H. Tojo, T. Ono, and M. Okamoto, A pancreatic-type phospholipase A2 in rat gastric mucosa, Biochem. Biophys. Res. Commun. 151:1188 (1988).PubMedCrossRefGoogle Scholar
  42. 42.
    Y. Matsuda, M. Ogawa, T. Shibata, K. Nakaguchi, J. Nishijima, C. Wakasugi, and T. Mori, Distribution of immunoreactive pancreatic phospholipase A2 (IPPL-2) in various tissues, Res. Commun, in Chem. Pathol, and Pharmacol. 58:281 (1987).Google Scholar
  43. 43.
    D. Bar-Sagi, J. Suhan, F. McCirmick, and J. Feramisco, Localization of phospholipase A2 in normal and ras-transformed cells, J. Cell Biol. 106:1649 (1988).PubMedCrossRefGoogle Scholar
  44. 44.
    T. Nevalainen, J. Escola, A. Aho, V. Havia, T. Lovgren, and V. Nanto, Immunoreactive phospholipase A2 in serum in acute pancreatitis and pancreatic cancer, Clin. Chem. 31:1116 (1985).PubMedGoogle Scholar
  45. 45.
    J.J. Seilhamer, T.L. Randall, L.K. Johnson, C. Heinzmann, I. Klisak, R.S. Sparkes, and A.J. Lusis, Novel gene exon homologous to pancreatic phospholipase A2: sequence and chromosomal mapping of both human genes, J. Cell. Biochem. 39:327 (1988).CrossRefGoogle Scholar
  46. 46.
    P. Lind and D. Eaker, Complete amino-acid sequence of a nonneurotoxic, non-enzymatic phospholipase A2 homolog from the venom of the Australian tiger snake Notechis scutatus, Eur. J. Biochem. 111:403 (1980).PubMedCrossRefGoogle Scholar
  47. 47.
    J. Seilhamer, S. Frank, P. Vadas, W. Pruzanski, A.J. Lusis, and L.K. Johnson, Chromosomal mapping of human synovial fluid PLA2 and a related exon, manuscript in preparation.Google Scholar
  48. 48.
    M.A. Innis, K.B. Myambo, D.H. Gelfand, and M.D. Brow, DNA sequencing with Thermus aquaticus DNA polymerase and direct sequencing of polymerase chain reaction-amplified DNA, Biochemistry 85:9436 (1988).Google Scholar
  49. 49.
    S. Mount, A catalogue of splice junction sequences. Nucleic Acids Res. 10:459 (1982).PubMedCentralPubMedCrossRefGoogle Scholar
  50. 50.
    J. Maranganore and R. Heindrikson, The Lysine-49 phospholipase A2 from the venom of Agkistrodon piscivorus piscivorus: relation of structure and function to other phospholipases A2, J. Biol. Chem. 261:4797 (1986).Google Scholar
  51. 51.
    M.J. Geisow, Common domain structure of Ca2+ and lipid-binding proteins, Febs. Lett. 203:99 (1986).PubMedCrossRefGoogle Scholar
  52. 52.
    K. Weber, and N. Johnsson, Repeating sequence homologies in the p36 target protein of retroviral protein kinases and lipocortin, the p37 inhibitor of phospholipase A2, Febs. Lett. 203:95 (1986).PubMedCrossRefGoogle Scholar
  53. 53.
    M.O. Dayhoff, Atlas of Protein Sequence and Structure, Suppl. 5:273 (1978).Google Scholar
  54. 54.
    R.H. Kretsinger, Structure and evolution of calcium-modulated proteins, CRC Crit. Rev. Biochem. 8:119 (1980).PubMedCrossRefGoogle Scholar
  55. 55.
    S. Sahu, and W.S. Lynn, Characterization of phospholipase A from pulmonary secretions of patients with alveolar proteinosis. Biochim. Biophys. Acta 489:307 (1977).PubMedCrossRefGoogle Scholar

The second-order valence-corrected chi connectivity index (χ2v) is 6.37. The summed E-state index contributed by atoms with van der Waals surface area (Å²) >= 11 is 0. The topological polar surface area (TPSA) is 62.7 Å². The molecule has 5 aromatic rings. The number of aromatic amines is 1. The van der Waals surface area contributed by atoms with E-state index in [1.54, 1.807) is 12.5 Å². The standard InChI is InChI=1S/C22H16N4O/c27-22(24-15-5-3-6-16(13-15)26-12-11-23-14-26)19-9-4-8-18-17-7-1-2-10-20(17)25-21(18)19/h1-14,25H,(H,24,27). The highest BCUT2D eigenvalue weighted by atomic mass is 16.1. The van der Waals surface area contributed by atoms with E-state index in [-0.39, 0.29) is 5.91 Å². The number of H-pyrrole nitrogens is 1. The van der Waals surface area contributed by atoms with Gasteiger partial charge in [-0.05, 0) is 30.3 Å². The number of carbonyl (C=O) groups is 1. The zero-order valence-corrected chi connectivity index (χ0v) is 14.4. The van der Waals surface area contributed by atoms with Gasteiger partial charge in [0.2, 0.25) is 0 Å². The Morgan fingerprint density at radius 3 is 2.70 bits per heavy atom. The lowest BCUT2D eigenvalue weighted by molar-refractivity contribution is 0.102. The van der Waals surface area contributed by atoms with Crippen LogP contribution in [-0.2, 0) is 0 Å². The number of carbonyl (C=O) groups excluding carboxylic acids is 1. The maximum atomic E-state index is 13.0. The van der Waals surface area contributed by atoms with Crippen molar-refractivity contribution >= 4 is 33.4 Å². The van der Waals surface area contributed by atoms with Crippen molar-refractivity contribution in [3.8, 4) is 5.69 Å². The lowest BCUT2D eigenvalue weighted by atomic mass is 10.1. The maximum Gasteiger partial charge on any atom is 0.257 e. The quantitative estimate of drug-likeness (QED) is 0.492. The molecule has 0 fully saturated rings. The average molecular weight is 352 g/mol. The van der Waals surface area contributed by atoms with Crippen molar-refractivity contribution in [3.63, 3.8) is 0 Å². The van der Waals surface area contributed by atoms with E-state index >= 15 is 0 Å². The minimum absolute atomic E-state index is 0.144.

56. 56.
    N.C.C. Gray, and K.P. Strickland, The purification and characterization of a phospholipase A2 activity from the 106000 X G pellet (microsomal fraction) of bovine brain acting on phosphatidylinositol. Can. J. Biochem. 60:108 (1982).PubMedCrossRefGoogle Scholar
  57. 57.
    R.M. Kramer, C. Wuthrich, C. Bollier, P.R. Allegrini, and P. Zahler, Isolation of phospholipase A2 from sheep erythrocyte membranes in the presence of detergents, Biochim. Biophys. Acta 507:381 (1978).CrossRefGoogle Scholar
  58. 58.
    L. Aron, S. Jones, and C. J. Fielding, Human plasma lecithincholesterol acyl transferase, J. Biol. Chem. 253:7220 (1978).PubMedGoogle Scholar
  59. 59.
    R. Ulevitch, Y. Watanabe, M. Sano, M. Lister, R. Deems, and E. Dennis, Solubilization, purification, and characterization of a membrane-bound phospholipase A2 from the p388Dl macrophagelike cell line, J. Biol. Chem. 263:3079 (1988).PubMedGoogle Scholar
  60. 60.
    P. Antaki, J. Langais, P. Ross, P. Guerette, and K. Roberts, Evidence for two forms of phospholipase A2 in human semen, Gamete Research 18:305 (1988).CrossRefGoogle Scholar
  61. 61.
    S. Parthasarathy, U. Steinbrecher, J. Barnett, J. Witzum, and D. Steinberg, Essential role of phospholipase A2 activity in endothelial cell cell-induced modification of low density lipoprotein, Proc. Nat. Acad. Sci. U. S. A. 82:3000 (1985).CrossRefGoogle Scholar
  62. 62.
    A.J. Pierik, J. Nijssen, A. Aarsman, H. Van den Bosch, Calcium-independent phospholipase A2 in rat tissue cytosols. Biochim. Biophys. Acta 962:345 (1988).PubMedCrossRefGoogle Scholar
  63. 63.
    J. Seilhamer, P. Vadas, W. Pruzanski, S. Plant, E. Stefanski, and L. Johnson, Synovial fluid phospholipase A2 in arthritis, in: “Therapeutic Approaches to Inflammatory Diseases”, A.J. Lewis, N.S. Doherty, and N.R. Ackerman, ed., Elsevier, New York (1989).Google Scholar
  64. 64.
    van Binsbergen, et. al., manuscript in preparation.Google Scholar

Copyright information

© Plenum Press, New York 1990

Authors and Affiliations

  • Lorin K. Johnson
    • 1
  • Susan Frank
    • 2
  • Peter Vades
    • 3
  • Waldemar Pruzanski
    • 3
  • Aldons J. Lusis
    • 2
  • Jeffrey J. Seilhamer
    • 4
  1. 1.Salix Pharmaceuticals, Inc.SunnyvaleUSA
  2. 2.The Wellesley HospitalUniversity of TorontoTorontoCanada
  3. 3.the Depts. of Medicine and Microbiology and Jonsson Comprehensive Cancer CenterUCLALos AngelesUSA
  4. 4.Ideon CorporationRedwood CityUSA

Personalised recommendations